Dr Toby Thompson recently wrote a blog “Points mean prizes” which piqued a lot of peoples’ interest.
When we are engaged – really engaged – and enjoying an activity, time flies and we actually get more done.
I appreciate that some readers will not be old enough to remember life without a mobile phone. But for those of us who are, it is interesting to reflect on what happened when we went on a development programme for a couple of days. How did we keep in contact with the workplace so that things didn’t fall apart in our absence?
There has been an increase in the number of women being appointed to FTSE 100 boards but few women are fulfilling senior roles on those boards. That’s the findings of this year’s Female FTSE Report, by academics at Cranfield School of Management and Exeter University Business School, sponsored by Aviva and the Government Equalities Office.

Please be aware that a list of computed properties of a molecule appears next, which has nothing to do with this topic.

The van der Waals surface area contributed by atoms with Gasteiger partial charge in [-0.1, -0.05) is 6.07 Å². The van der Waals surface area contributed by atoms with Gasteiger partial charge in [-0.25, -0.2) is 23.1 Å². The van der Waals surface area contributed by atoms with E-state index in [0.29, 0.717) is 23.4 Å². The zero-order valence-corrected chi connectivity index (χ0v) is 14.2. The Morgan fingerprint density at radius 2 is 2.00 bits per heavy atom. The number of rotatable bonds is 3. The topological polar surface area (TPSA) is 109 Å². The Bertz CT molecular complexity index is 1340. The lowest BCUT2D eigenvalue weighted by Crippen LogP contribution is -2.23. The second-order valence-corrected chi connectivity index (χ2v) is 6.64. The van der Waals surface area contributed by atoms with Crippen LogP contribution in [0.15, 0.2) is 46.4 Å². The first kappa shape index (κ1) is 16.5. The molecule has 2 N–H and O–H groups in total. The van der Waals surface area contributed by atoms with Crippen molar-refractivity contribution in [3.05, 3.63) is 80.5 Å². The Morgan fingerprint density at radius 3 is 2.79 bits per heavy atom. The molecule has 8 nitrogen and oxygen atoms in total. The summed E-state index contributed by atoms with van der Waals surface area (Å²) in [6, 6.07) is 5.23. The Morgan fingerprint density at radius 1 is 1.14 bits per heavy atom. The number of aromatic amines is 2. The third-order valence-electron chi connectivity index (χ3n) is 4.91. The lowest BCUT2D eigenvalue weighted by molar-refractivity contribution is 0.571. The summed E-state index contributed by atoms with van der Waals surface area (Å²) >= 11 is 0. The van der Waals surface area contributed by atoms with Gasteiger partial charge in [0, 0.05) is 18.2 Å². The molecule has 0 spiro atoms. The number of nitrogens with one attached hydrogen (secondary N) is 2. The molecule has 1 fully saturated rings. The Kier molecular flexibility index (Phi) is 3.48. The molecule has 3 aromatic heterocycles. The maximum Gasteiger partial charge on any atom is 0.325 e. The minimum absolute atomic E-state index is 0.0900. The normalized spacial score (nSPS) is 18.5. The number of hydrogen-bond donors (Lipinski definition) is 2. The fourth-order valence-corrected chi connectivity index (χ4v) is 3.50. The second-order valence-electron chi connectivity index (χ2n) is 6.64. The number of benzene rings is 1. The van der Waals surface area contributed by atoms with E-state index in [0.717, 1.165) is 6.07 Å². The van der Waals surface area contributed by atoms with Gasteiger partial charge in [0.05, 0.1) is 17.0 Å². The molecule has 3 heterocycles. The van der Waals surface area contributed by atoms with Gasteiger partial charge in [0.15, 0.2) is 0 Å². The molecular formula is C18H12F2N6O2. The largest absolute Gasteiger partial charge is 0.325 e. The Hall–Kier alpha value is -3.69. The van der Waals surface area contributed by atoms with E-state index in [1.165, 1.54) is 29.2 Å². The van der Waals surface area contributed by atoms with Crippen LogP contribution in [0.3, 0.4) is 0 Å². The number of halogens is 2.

These are exceptional times—and few business leaders can honestly say that they saw them coming. From Brexit to protectionism, and from mass migration to the financial crisis, things weren’t supposed to turn out like this.
Thirty two years ago in 1985, an article appeared in the Financial Times crowning the latest winners of the UK’s National Management Championship, a simulation competition that challenged teams from businesses across the country to make the biggest profit with a fictional enterprise. At the time, the government secretary presenting the prizes said “’in survey after survey, British managers at almost all levels have been...
At Cranfield, we teach—and research—mindfulness. You’re perhaps surprised by that: undeniably, mindfulness has become popularly associated with New Age alternative beliefs and Zen Buddhism. But supposing mindfulness turned out to be associated with employee and organisational performance? Very probably, your opinion of mindfulness might then change.